Thousands of Monroe County football fans might have the wrong idea about Rich Lipani.
The Hilton coach paces and yells on the sideline during games. His face gets red and veins bulge from his neck during those demonstrative displays. It’s entirely possible opposing players, coaches and fans think Lipani is always that way.
“He’s one of the nicest guys I know, one of the funniest guys I know,” says Brandon Cutter, a senior tight end/defensive lineman for the Cadets. “He gets going during games. Refs sometimes, they start getting annoyed with him, but it’s fine. I really respect that about coach.”
Ask anyone associated with Hilton football in the Lipani Era, which started in 1989, and you’ll hear about mutual respect, being a family and feeling part of something special whether it’s after a win or a loss and whether you’re a star or a little-used backup.
Lipani, who starts his 27th season on the Cadets’ sideline at 2 p.m. Saturday at Fairport, is the first winner this school year of the Coaches Who Care Award, a joint initiative between the Democrat and Chronicle and Compeer Rochester that recognizes top area coaches.
“If there’s such a thing to being born to do what you do, Rich is a born leader,” says Billy Harmon, who has been an assistant at Hilton with Lipani for the past 26 years and three prior at Greece Arcadia, which included a Section V championship in 1988. “ Leadership is listening and adjusting and teaching and correcting.”
Leaders don’t create followers, as the saying goes, they breed more leaders. With more than a handful of former Hilton players now coaching, Lipani has done that. The 52-year-old says he was influenced as a teenager at Greece Athena by former football coach Don Hagreen and baseball and basketball coach Don Brown, who is most well-known for coaching eventual Syracuse University basketball star John Wallace.
“(Hagreen) taught us how to do things the right way, how to treat people the right way,” Lipani says.
Lipani is as old-school as you’ll find in the coaching ranks these days, and in a coaching culture when telling it like it is to teens doesn’t always mesh with how parents think their children should be treated, Lipani’s approach works. You want an amazing stat? Harmon says in 30 years of coaching he can recall only one parent who ever questioned Lipani about playing time.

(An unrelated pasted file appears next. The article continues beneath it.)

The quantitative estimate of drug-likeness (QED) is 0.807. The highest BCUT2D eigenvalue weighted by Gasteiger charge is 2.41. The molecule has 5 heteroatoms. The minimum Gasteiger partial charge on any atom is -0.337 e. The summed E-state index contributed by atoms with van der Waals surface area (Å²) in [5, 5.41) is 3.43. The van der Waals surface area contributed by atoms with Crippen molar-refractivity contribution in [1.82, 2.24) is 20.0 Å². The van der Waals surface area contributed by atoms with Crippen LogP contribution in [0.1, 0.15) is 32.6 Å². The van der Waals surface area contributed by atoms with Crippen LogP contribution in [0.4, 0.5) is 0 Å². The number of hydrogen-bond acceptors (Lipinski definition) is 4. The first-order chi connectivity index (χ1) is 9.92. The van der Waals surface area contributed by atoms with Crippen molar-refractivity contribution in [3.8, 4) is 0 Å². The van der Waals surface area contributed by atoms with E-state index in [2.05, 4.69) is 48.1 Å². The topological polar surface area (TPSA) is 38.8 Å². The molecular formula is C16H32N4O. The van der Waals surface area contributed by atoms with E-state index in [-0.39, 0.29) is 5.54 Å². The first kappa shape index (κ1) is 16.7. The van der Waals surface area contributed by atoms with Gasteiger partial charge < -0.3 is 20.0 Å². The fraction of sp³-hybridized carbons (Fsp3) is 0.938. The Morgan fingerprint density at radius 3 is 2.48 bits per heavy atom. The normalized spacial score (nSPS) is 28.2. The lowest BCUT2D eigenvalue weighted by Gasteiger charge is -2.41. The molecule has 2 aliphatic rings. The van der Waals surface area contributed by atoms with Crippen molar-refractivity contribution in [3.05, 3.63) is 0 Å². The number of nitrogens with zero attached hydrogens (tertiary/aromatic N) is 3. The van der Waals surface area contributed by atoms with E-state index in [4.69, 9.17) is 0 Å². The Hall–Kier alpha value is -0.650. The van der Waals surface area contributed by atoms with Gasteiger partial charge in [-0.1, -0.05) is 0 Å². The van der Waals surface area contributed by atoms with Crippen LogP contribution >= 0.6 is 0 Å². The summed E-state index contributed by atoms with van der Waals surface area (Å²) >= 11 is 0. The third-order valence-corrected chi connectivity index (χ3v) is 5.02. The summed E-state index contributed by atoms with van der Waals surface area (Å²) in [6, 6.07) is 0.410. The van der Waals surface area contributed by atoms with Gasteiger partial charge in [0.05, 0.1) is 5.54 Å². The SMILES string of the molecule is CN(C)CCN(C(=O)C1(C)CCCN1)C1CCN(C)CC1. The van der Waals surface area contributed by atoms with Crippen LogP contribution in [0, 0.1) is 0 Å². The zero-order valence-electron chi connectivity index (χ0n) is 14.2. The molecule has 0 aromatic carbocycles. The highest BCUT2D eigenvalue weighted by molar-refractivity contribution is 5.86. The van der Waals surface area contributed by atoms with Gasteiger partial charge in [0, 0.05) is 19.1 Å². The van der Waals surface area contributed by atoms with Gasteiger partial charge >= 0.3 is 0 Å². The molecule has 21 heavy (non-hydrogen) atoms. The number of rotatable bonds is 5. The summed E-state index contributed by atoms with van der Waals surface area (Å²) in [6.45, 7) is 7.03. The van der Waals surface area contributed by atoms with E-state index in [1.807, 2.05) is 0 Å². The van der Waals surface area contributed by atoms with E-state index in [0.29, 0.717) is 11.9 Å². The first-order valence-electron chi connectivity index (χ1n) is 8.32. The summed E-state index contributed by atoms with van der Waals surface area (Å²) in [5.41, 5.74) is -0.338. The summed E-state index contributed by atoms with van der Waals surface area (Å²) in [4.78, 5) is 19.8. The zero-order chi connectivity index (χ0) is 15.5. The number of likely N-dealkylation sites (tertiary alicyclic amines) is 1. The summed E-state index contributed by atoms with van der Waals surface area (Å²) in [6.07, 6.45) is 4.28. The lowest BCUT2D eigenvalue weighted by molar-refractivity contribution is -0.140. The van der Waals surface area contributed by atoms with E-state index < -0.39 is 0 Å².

Some athletic directors exceed that by that day’s lunch.
“If somebody doesn’t yell at you then you know they’re being too soft on you,” says Hilton senior running back Dillon Philmon. “(Lipani will) yell at you, but it he won’t yell at you to the point where he’s degrading you. He’ll tell you what he needs to tell you, then he’ll tell you what you need to do to fix it.”
But he won’t sugarcoat the truth or make unrealistic promises about playing time or anything else.
“We treat kids the same way now as we did in 1986,” Lipani says. “Nothing’s changed. … We try to treat the kids like we treat our own kids. We laugh. We joke every day. We have fun.”
Rich and his wife, Debbie, have two sons. Ricky, a sophomore at SUNY Brockport, played at Hilton, and Joey is a sophomore quarterback on the Cadets’ junior varsity.
Lipani can be hard on a player during one practice sequence, but then the balancing act comes a little later when he’s joking with that same player. Philmon and Cutter say that lets players know Lipani cares.
“He’s a matter-of-fact coach,” Hilton athletic director Mike Giruzzi says. “He’s open and honest with all kids in the right way.”
Lipani also listens well.
“It’s not a democracy. Everyone knows who the head coach is,” says Harmon, who added that his 14-year-old daughter Rayna, a former Hilton ball girl, looks up to Lipani. “But everyone knows they have a say and everyone knows they’re a part of something amazing.”
Lipani also coaches modified girls basketball. He guided the East Rochester girls to four straight sectional crowns from 1989-92. His Hilton football teams have played in five title games, winning championships in 1992 and 1994. Around Monroe County, opposing coaches know Hilton often might not be as skilled, fast or as deep on paper, but the Cadets will never quit.
Lipani, who has 162 career wins, and his staff seem to squeeze every ounce of talent and effort out of their players, from the best player to the last young man on the bench.
Two of Pat Callery’s three sons have played at Hilton. Joe is a junior wide receiver. Patrick, who just graduated, didn’t play a lot but was driven in practice to help the starters get better.
“He always wanted to prove to the coaches and players that he was dedicated and committed to Hilton football. This is a credit to Rich and the values he instills in the boys,” Pat Callery wrote in an e-mail. “The group is like family … and it all starts with Rich Lipani.”
About this feature
The Coaches Who Care Award recognizes individuals who’ve shown a commitment to players that goes beyond only developing a winning team. Eligible coaches must work at local high schools at the modified, junior-varsity or varsity level. E-mail nominations to JDIVERON@DemocratandChronicle.com. Please cite specific examples in your nomination. The coach of the year will be honored at the Oct. 29 Compeer Luncheon in Rochester. This year’s special guest is NFL Hall-of-Fame quarterback, Jim Kelly.
The Democrat and Chronicle will release its first high school football polls of the season.
Beginning at 10 a.m., we will release the name of one team every 15 minutes on Twitter until the complete polls are unveiled at 3 p.m.
Follow high school reporter James Johnson (@jjDandC) and go to DemocratandChronicle.com for more high school sports coverage.